Mendocino Country is a lot like my sister – the middle child who never gets any attention. Napa and Sonoma command the lion’s share of wine in Northern California and though Mendocino (just Mendo as it is known) is only slightly north of Sonoma, few wine lovers ever seem to make it that far. But they should and there’s more than just wine. 

bonterra's biodynamic vineyard


Mendo is best known for the highest percentage of organic and biodynamic vineyards anywhere in California. There are only 84 wineries here and grapes were originally planted in the late 1800s but Prohibition effectively killed them off, so the area turned to apples, walnuts and peach orchards, some of which still produce fruit. The same time that the Mondavi brothers planted vineyards in Napa in the mid-1940s, Charlie Barra, the patriarch of Mendocino wine, was busy planting grapes in Ukiah, the most populous city in Mendocino located along Highway 101. “Bob and Peter Mondavi, the Wente’s and Louis Martini came up and they helped me pick out grapes and parcels,” Charlie told me over dinner.

Today, solar panels are present in vineyards, on winery buildings, and by the side of the road. To facilitate biodynamic farming (essentially a closed loop farming system whereby natural farming methods are used and nothing manufactured is allowed) sheep graze the weeds between grapevine rows and chemical and pesticides are not allowed. Even the plastic green ties that most of us use in our gardens to tie tomato plants to stakes are not allowed. In its place is a natural tying method, used by both Bonterra and Chiarito wineries – pliable willow tree stalks – as they will eventually return to the earth from whence they came. This doesn’t mean every winery has gone “green;” many still farm with traditional chemicals, but you won’t find a greater concentration of farmers who trust the land to work as it has for thousands of years.

John Chiarito makes amazing wines like Negro Amaro and Nero D'Avolo


And every type of winery is represented in Mendo: from the massive Bonterra Vineyards who churn out 300,000 cases of inexpensive though effective organic wine, to the majority of small family-run operations with less than 2,000 cases. Some of the best include Philo Ridge, Rivino, and Chiarito. Just because wine is organic doesn’t mean it’s worth buying. But Mendo is doing organic correctly, whereby the farming is sustainable and what’s in the glass is good. Wineries like Philo Ridge makes small amounts of terrific Pinot Gris. Rivino produces the less-than-appreciated Cabernet Franc and excels with it. And Chiarito, whose small vineyard near the minuscule town of Talmadge, is producing exceptional Zinfandel, Petite Sirah and an obscure, though terrific grape, Nero D’Avola.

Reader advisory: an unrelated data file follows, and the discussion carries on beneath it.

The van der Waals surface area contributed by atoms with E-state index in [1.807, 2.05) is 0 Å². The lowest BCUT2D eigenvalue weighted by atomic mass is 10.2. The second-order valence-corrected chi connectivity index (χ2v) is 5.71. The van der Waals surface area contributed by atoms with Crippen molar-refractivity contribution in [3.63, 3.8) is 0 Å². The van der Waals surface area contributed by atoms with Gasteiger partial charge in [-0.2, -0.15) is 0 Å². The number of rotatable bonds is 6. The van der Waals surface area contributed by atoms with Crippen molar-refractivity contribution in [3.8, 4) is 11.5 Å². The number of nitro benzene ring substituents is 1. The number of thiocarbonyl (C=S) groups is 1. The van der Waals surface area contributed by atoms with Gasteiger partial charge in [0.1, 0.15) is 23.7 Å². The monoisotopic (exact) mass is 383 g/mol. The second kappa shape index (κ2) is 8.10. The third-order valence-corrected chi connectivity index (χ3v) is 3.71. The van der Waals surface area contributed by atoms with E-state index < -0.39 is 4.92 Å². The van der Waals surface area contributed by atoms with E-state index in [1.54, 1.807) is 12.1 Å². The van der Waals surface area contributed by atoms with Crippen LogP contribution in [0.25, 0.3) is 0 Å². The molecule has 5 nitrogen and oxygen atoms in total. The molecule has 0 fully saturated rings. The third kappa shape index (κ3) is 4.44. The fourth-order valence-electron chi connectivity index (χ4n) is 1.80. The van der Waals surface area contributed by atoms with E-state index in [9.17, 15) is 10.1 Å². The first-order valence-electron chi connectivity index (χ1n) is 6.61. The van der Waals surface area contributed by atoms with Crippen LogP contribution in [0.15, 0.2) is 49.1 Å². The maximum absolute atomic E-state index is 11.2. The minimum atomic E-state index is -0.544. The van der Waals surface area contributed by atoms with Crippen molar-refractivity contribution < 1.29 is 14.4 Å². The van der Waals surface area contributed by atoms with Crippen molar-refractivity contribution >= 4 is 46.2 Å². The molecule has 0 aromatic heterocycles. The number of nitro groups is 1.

Graham Tatomer from Santa Barbara pours his Reislings grown near Vendenberg at the Alsace Festival


The other wine region, the Anderson Valley, located over a twisted mountain road about 40 minutes to the west, is home to traditional Pinot Noir and Chardonnay, from respected producers like Londer, as well as producers such as Greenwood Ridge who make terrific Semillon and Merlot. But the Anderson Valley is also known for cooler climate varieties like the aromatic white wines found at the Alsace Festival held each February in Boonville. Producers from California, Oregon, Michigan, New Zealand, even France and Germany show up to show off their whites including Riesling, Gewürztraminer and Pinot Gris.


Beers and Spirits

The spirits of Germain-Robin


There’s also beer. Back in the day along the Russian River from Redwood Valley to Healdsburg in Sonoma, a span of 50 miles, hops were the dominate crop. Mendo now claims breweries like the Ukiah Brewing Company, the first organic brew pub in the nation. The food includes grass fed burgers and to go with that consider the $5 pints like the Palace Porter, or the Emancipator, a Bavarian doppelbock. There is also the Anderson Valley Brewing Company just outside of Booneville where they have an 18 hole disc golf course and horseshoes. Pints range from $4-$6 and their barley beers aged in bourbon barrels are excellent. And for those who seek spirits, the Germain-Robin Distillery, open only by appointment, will fulfill your need for small-batch distilled spirits ranging from a diversity of brandies to grappa to un-aged clear whiskies. You’ll be like a kid in candy shop and you will probably tear up when you leave, but if apple brandy, cognac, rose liqueur, and Absinthe are beverages you pine for, make time for Germain-Robin. You will drop some serious cash, but you will be happy.

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Article and Photos courtesy of Michael Cervin


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